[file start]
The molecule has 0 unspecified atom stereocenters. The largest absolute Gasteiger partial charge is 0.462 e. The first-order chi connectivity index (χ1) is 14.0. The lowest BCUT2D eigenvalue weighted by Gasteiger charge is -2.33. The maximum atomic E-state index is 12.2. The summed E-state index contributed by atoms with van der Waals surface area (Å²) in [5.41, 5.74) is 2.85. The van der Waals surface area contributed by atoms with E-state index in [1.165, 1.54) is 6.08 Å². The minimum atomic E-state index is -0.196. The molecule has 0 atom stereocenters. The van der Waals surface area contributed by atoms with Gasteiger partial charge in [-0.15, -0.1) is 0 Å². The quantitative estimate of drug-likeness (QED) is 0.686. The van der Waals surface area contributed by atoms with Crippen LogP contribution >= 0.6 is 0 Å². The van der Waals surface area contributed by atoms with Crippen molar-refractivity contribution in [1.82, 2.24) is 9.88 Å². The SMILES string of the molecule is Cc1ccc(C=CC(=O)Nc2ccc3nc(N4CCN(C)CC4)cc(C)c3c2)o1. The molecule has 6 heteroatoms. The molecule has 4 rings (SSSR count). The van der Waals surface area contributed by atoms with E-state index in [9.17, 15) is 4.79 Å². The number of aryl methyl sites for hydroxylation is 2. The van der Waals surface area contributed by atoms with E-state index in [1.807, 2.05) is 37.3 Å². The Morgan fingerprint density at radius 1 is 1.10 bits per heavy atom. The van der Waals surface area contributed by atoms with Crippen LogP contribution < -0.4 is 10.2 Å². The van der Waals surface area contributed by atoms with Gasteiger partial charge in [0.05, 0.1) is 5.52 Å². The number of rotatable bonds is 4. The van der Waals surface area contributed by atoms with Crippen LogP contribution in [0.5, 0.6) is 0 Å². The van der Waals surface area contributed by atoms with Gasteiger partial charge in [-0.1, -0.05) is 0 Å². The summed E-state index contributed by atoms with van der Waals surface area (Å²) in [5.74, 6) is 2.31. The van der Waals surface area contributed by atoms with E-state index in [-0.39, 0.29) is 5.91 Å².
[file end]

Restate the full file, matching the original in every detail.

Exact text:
The molecule has 0 unspecified atom stereocenters. The largest absolute Gasteiger partial charge is 0.462 e. The first-order chi connectivity index (χ1) is 14.0. The lowest BCUT2D eigenvalue weighted by Gasteiger charge is -2.33. The maximum atomic E-state index is 12.2. The summed E-state index contributed by atoms with van der Waals surface area (Å²) in [5.41, 5.74) is 2.85. The van der Waals surface area contributed by atoms with E-state index in [1.165, 1.54) is 6.08 Å². The minimum atomic E-state index is -0.196. The molecule has 0 atom stereocenters. The van der Waals surface area contributed by atoms with Gasteiger partial charge in [-0.15, -0.1) is 0 Å². The quantitative estimate of drug-likeness (QED) is 0.686. The van der Waals surface area contributed by atoms with Crippen LogP contribution >= 0.6 is 0 Å². The van der Waals surface area contributed by atoms with Crippen molar-refractivity contribution in [1.82, 2.24) is 9.88 Å². The SMILES string of the molecule is Cc1ccc(C=CC(=O)Nc2ccc3nc(N4CCN(C)CC4)cc(C)c3c2)o1. The molecule has 6 heteroatoms. The molecule has 4 rings (SSSR count). The van der Waals surface area contributed by atoms with E-state index in [9.17, 15) is 4.79 Å². The number of aryl methyl sites for hydroxylation is 2. The van der Waals surface area contributed by atoms with E-state index in [1.807, 2.05) is 37.3 Å². The Morgan fingerprint density at radius 1 is 1.10 bits per heavy atom. The van der Waals surface area contributed by atoms with Crippen LogP contribution < -0.4 is 10.2 Å². The van der Waals surface area contributed by atoms with Gasteiger partial charge in [0.05, 0.1) is 5.52 Å². The number of rotatable bonds is 4. The van der Waals surface area contributed by atoms with Crippen LogP contribution in [0.5, 0.6) is 0 Å². The van der Waals surface area contributed by atoms with Gasteiger partial charge in [-0.1, -0.05) is 0 Å². The summed E-state index contributed by atoms with van der Waals surface area (Å²) in [5.74, 6) is 2.31. The van der Waals surface area contributed by atoms with E-state index in [-0.39, 0.29) is 5.91 Å².